Rabat - The American human rights body recently published a biased report laden with falsehoods regarding the trial of French citizens accused of terrorism by the Moroccan judiciary in two separate cases, accusing authorities of using "dubious ways to obtain confessions."
Rabat – The American human rights body recently published a biased report laden with falsehoods regarding the trial of French citizens accused of terrorism by the Moroccan judiciary in two separate cases, accusing authorities of using “dubious ways to obtain confessions.”
The NGO published a report in November, titled “Morocco: Condemnations Based on Tainted Confessions,” in which the NGO decried the “biased judgment” against French detainees Gallay Thomas Georges and Broustail Manuel Pierre Angelo, arguing that they were condemned for committing terrorist acts based on “confessions” written in Arabic, which they couldn’t read, without their lawyers present.
The report claimed that the cases of these two foreigners “illustrate a pattern of Moroccan courts of relying on police statements as proof of guilt.” The Middle East and North Africa director at HRW, Sarah Leah Whitson, claimed, “In Morocco, even if the police prevent you from reading your ‘confession’ or type it in a language you don’t understand – once you sign, you’re basically on an express train to prison.”
HRW invokes its 2013 report to accuse Moroccan justice of a systematic tendency to indiscriminately accept confessions refuted by the accused, which claimed “to have stated in detail several cases where the accused had declared that the police tortured them, forced them or even deceived them to sign depositions without reading them.”
In a sly and suspicious effort to undermine the Moroccan justice system, the report concludes with a joint exhortation of HRW, Amnesty International and The International Federation for Human Rights (FIDH), by urging Moroccan authorities to amend domestic legislation in accordance with international law and standards to ensure that the right to a fair trial is adequately protected and, in particular, that a detained person has the right to “prompt access to a lawyer and to ensure that no one is subjected to improper pressure or deceit to sign a statement, including in a language the person cannot read.”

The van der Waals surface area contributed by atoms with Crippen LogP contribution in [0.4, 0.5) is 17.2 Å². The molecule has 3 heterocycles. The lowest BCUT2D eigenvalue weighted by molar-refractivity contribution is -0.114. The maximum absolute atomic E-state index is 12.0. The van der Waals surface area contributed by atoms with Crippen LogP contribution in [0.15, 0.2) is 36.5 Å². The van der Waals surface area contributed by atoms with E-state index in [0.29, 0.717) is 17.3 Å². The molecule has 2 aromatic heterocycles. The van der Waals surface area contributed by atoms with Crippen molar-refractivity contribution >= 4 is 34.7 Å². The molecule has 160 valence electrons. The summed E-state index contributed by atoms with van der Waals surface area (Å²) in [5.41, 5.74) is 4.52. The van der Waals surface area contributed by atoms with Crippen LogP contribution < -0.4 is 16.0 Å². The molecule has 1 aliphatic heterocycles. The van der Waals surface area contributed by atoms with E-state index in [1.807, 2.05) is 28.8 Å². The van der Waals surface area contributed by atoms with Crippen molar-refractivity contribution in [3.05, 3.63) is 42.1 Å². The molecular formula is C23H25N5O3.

However, the facts and the evidence clearly show that the allegations in the report were false and unfounded, and that the French defendants were judged based on irrefutable evidence.
The Case of Broustail Manuel Pierre Angelo:
French citizen and convert to Islam Broustail Manuel Pierre Angelo entered Morocco on June 3, 2016 via the Fes-Saiss Airport. Traveling from Nantes, Angelo was arrested in possession of weapons, including a sword, knives, cutlasses, military uniforms, a hood and a baton, and other suspicious items, including a plastic spring rifle, a gas gun and a small gas cylinder.
The jihadist ambitions of the detainee were reinforced by the extremist nature of his electronic equipment, which contained a trace of extremist literature, as well as descriptive texts of different types of weapons and explosives published online by so-called “Islamic state” media.
The accused had previously undergone specialized training in telecommunications and explosives with the French army and aimed to bring his expertise to fight alongside jihadists in Afghanistan against the forces of the coalition, especially American and French forces.
In a report signed by Angelo, a French translation of the original Arabic document, he admitted to having fed several terrorist projects in France, including a plan to assassinate the French Interior Minister.
Angelo signed the aforementioned report and admitted his intention to carry out several terrorist acts as a “lone wolf” in France. He also acknowledged harboring feelings of malice and hatred toward the French army, which led him to plan the assassination of several army officers, including the Lieutenant Colonel, with whom Angelo went on a mission in Ivory Coast, as part of their participation in the International Coalition Against Terrorism. He also admitted to planning an attack on security patrols as part of a plan dubbed “Hadar.”